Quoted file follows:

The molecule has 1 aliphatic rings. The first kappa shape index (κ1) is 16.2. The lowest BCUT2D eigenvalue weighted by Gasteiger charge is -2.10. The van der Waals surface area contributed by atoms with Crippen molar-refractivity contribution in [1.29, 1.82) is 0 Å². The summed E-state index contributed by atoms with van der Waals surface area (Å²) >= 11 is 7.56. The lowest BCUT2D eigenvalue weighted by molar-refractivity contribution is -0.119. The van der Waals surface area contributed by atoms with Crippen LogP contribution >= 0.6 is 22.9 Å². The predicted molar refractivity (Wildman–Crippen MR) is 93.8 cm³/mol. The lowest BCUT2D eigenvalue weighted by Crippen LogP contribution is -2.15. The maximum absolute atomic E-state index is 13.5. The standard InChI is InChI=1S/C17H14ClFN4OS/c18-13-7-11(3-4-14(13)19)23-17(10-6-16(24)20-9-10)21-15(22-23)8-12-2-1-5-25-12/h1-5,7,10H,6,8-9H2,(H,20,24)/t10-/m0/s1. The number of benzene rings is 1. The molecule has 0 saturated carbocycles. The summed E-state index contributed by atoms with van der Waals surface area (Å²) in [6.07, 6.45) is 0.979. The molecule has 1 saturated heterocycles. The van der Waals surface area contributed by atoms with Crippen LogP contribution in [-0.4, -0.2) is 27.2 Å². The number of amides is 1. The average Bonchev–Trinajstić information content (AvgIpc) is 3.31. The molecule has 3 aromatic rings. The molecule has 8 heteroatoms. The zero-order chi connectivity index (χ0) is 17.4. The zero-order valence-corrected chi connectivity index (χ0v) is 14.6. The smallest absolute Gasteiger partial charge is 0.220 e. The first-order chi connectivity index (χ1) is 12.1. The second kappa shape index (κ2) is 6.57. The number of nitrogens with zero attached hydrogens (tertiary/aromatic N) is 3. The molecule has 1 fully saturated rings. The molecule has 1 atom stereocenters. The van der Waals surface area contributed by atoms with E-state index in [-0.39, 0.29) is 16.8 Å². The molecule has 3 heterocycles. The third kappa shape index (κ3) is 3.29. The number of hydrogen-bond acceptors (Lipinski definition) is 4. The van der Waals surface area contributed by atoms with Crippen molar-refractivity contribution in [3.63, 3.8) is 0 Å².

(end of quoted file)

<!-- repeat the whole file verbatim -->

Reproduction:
The molecule has 1 aliphatic rings. The first kappa shape index (κ1) is 16.2. The lowest BCUT2D eigenvalue weighted by Gasteiger charge is -2.10. The van der Waals surface area contributed by atoms with Crippen molar-refractivity contribution in [1.29, 1.82) is 0 Å². The summed E-state index contributed by atoms with van der Waals surface area (Å²) >= 11 is 7.56. The lowest BCUT2D eigenvalue weighted by molar-refractivity contribution is -0.119. The van der Waals surface area contributed by atoms with Crippen LogP contribution >= 0.6 is 22.9 Å². The predicted molar refractivity (Wildman–Crippen MR) is 93.8 cm³/mol. The lowest BCUT2D eigenvalue weighted by Crippen LogP contribution is -2.15. The maximum absolute atomic E-state index is 13.5. The standard InChI is InChI=1S/C17H14ClFN4OS/c18-13-7-11(3-4-14(13)19)23-17(10-6-16(24)20-9-10)21-15(22-23)8-12-2-1-5-25-12/h1-5,7,10H,6,8-9H2,(H,20,24)/t10-/m0/s1. The number of benzene rings is 1. The molecule has 0 saturated carbocycles. The summed E-state index contributed by atoms with van der Waals surface area (Å²) in [6.07, 6.45) is 0.979. The molecule has 1 saturated heterocycles. The van der Waals surface area contributed by atoms with Crippen LogP contribution in [-0.4, -0.2) is 27.2 Å². The number of amides is 1. The average Bonchev–Trinajstić information content (AvgIpc) is 3.31. The molecule has 3 aromatic rings. The molecule has 8 heteroatoms. The zero-order chi connectivity index (χ0) is 17.4. The zero-order valence-corrected chi connectivity index (χ0v) is 14.6. The smallest absolute Gasteiger partial charge is 0.220 e. The first-order chi connectivity index (χ1) is 12.1. The second kappa shape index (κ2) is 6.57. The number of nitrogens with zero attached hydrogens (tertiary/aromatic N) is 3. The molecule has 1 fully saturated rings. The molecule has 1 atom stereocenters. The van der Waals surface area contributed by atoms with E-state index in [-0.39, 0.29) is 16.8 Å². The molecule has 3 heterocycles. The third kappa shape index (κ3) is 3.29. The number of hydrogen-bond acceptors (Lipinski definition) is 4. The van der Waals surface area contributed by atoms with Crippen molar-refractivity contribution in [3.63, 3.8) is 0 Å².